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Bachelet takes office in Chile with promise of social reform

Socialist Michelle Bachelet has returned to power in Chile after four years. She has promised to fight inequality and introduce political, social and educational reforms in the South American country.

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Bachelet sworn in

Senate Speaker Isabel Allende, daughter of former President Salvador Allende, placed the red, white and blue presidential sash on Bachelet's shoulder amid thunderous applause Tuesday during the inauguration ceremony at Chile's congress in the port city of Valparaiso.

After taking the oath of office, Bachelet vowed to push major social change in Chile, which has struggled with economic slowdown and student-led protests in recent years.

"It's time to take this road that we committed to through our government program; it's time to kick start these dreams toward a nation that is more just, developed, modern, tolerant and inclusive," she later told a crowd of around 5,000 people outside the presidential palace in Santiago.

Social reforms

Bachelet campaigned to finance education reform through higher corporate taxes, improve healthcare, make the country's dictatorship-era constitution more representative and reduce an enormous wealth gap.

"Chile has but one great enemy, and its name is inequality. Only together can we take it on," she said. "Let's start now. The time is short."

Bachelet is the daughter of an air force general who remained loyal to Salvador Allende in the 1973 coup that established the Augusto Pinochet military dictatorship. She was tortured while in detention before she fled the country and returned years later to work as a pediatrician before entering politics. Her father Alberto died after being tortured by the 1973-90 Pinochet regime for remaining loyal to Allende, who died on the day of the coup while facing capture.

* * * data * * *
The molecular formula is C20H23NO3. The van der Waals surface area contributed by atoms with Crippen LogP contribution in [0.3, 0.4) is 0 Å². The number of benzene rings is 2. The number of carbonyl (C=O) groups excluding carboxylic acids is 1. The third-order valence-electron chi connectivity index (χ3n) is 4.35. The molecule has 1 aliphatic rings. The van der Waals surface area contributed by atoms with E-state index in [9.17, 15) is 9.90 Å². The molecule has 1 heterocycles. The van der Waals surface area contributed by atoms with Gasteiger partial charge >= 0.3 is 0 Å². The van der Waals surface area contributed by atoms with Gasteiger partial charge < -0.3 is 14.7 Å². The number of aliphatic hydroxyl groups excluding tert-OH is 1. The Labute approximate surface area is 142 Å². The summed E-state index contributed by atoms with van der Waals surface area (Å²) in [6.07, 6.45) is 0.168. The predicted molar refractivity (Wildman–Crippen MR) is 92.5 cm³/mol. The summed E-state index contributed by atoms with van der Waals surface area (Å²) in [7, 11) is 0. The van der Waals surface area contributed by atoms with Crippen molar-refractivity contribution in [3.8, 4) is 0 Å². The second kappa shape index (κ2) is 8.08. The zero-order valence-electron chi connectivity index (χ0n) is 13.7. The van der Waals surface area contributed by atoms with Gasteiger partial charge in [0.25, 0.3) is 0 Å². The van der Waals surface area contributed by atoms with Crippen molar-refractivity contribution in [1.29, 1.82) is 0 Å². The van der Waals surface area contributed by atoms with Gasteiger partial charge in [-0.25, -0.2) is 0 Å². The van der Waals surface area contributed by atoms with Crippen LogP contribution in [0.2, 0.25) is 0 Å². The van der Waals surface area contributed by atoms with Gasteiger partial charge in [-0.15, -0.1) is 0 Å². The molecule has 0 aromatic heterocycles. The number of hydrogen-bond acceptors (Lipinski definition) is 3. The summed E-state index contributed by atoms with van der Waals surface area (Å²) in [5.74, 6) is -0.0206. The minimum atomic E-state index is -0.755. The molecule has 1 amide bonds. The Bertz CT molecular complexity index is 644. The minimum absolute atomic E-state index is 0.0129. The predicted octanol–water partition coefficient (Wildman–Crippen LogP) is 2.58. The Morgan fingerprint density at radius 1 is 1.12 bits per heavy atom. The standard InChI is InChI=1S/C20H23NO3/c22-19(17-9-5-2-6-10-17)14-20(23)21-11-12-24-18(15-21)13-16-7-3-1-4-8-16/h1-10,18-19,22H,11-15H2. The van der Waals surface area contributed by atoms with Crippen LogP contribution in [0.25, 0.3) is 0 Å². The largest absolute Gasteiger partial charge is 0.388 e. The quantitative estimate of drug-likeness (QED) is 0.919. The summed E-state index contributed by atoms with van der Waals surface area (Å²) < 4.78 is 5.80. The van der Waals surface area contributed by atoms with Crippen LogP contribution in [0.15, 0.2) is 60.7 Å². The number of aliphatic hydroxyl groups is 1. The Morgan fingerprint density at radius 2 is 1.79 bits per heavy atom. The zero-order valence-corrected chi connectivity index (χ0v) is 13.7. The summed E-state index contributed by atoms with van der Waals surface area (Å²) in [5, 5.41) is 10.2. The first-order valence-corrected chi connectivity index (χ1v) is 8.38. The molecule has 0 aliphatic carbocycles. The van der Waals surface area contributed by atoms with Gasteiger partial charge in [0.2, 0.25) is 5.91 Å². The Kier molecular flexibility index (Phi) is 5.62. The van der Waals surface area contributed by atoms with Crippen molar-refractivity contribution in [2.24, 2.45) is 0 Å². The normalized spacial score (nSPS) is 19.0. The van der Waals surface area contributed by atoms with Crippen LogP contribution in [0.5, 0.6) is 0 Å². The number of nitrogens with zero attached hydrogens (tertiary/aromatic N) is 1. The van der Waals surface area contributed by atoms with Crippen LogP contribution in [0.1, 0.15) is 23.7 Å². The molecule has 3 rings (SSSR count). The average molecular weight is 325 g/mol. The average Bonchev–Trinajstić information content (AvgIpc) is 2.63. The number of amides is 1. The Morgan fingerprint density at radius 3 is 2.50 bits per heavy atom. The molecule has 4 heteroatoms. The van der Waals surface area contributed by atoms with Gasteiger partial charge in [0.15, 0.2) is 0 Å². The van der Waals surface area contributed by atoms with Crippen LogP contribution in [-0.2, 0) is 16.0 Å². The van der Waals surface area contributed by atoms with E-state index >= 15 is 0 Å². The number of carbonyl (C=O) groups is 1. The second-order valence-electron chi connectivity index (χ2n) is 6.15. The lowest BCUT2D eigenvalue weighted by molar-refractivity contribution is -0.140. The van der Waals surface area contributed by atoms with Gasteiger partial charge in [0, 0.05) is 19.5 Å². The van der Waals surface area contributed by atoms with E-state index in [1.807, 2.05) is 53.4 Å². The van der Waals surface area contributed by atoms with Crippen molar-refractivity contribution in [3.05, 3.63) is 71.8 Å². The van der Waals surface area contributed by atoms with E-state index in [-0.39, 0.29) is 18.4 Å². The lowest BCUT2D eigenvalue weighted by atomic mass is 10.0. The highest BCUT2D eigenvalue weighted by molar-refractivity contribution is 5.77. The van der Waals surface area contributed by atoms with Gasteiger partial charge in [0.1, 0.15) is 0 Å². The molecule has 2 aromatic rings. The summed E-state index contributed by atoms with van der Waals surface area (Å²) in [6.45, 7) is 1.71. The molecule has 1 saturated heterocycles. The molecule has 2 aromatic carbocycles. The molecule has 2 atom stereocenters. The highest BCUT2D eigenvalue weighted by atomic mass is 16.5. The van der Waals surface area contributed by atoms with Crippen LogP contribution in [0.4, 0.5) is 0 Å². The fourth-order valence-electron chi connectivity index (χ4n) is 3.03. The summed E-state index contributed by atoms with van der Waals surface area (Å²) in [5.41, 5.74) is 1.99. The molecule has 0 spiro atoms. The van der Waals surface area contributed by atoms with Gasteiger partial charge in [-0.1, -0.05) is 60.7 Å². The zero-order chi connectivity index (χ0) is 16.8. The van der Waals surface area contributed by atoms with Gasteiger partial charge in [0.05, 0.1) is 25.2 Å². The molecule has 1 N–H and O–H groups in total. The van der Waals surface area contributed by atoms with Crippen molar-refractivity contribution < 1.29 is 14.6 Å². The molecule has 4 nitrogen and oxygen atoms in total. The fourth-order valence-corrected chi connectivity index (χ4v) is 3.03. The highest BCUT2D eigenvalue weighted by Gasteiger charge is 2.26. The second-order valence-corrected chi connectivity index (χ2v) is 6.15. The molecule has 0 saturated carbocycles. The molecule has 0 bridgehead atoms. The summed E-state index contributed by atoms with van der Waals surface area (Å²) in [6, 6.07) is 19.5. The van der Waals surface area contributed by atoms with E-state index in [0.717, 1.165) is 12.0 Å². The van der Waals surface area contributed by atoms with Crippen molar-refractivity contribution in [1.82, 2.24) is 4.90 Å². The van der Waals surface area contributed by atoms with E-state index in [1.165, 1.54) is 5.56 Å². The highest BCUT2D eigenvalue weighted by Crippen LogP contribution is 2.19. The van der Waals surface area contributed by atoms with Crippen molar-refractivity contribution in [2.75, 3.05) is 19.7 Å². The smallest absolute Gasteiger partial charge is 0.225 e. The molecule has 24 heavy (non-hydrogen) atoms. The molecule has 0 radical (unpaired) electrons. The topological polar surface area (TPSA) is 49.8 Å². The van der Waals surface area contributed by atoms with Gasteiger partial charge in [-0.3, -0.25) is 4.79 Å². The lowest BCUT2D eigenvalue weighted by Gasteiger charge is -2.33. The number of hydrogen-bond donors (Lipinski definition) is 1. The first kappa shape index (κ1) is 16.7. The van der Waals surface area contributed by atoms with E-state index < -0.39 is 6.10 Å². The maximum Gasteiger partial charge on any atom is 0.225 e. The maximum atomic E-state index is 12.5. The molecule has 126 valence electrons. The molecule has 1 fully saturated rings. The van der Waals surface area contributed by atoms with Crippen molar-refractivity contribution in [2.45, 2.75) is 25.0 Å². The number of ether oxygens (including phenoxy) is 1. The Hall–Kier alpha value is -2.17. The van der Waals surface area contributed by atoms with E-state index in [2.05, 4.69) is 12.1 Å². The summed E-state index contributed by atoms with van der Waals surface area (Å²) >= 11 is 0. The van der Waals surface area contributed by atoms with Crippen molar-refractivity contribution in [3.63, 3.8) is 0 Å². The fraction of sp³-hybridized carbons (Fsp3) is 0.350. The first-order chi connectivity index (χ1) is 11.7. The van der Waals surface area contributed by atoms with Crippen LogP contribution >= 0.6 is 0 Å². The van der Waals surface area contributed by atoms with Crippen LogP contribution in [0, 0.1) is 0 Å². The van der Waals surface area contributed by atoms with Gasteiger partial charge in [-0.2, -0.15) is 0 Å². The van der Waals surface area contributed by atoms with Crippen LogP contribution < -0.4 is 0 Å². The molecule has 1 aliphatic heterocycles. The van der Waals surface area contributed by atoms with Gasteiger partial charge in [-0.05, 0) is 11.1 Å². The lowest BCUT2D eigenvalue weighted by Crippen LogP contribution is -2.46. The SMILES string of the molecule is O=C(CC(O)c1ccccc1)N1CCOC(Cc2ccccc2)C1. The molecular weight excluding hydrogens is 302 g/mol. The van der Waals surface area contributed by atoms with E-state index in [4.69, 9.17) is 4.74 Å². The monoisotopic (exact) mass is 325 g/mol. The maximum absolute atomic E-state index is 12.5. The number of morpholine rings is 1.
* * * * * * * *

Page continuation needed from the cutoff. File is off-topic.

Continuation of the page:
The 62-year-old Bachelet became Chile's first female head of state during her first term in office from 2006-10. She was lauded for guiding the country through the global economic crisis and using government funds to aid the poor, but struggled to boost growth and curb unemployment. She enjoyed 84 percent approval when she left office.

Leaving office is Sebastian Pinera, who said he was handing his successor "a better country than the one we had four years ago." Like Bachelet before him, Pinera is constitutionally barred from seeking a second consecutive term.

Uniting Chile

Bachelet has promised to provide free university-level education and stop state subsidies to private higher learning institutions – two issues central to the student protests that began in 2011. Student leaders have nonetheless remained skeptical and said the protests will continue.

Bachelet's "New Majority" coalition, which includes Communists, street activists and former student leaders,

rolled to victory in December

by the widest margins in eight decades of presidential elections.

Although she has the majority needed to push through certain measures like tax reforms, she must still form alliances with opposition and independent factions to pass education and constitutional overhauls.

dr/jm (AFP, AP, Reuters, dpa)

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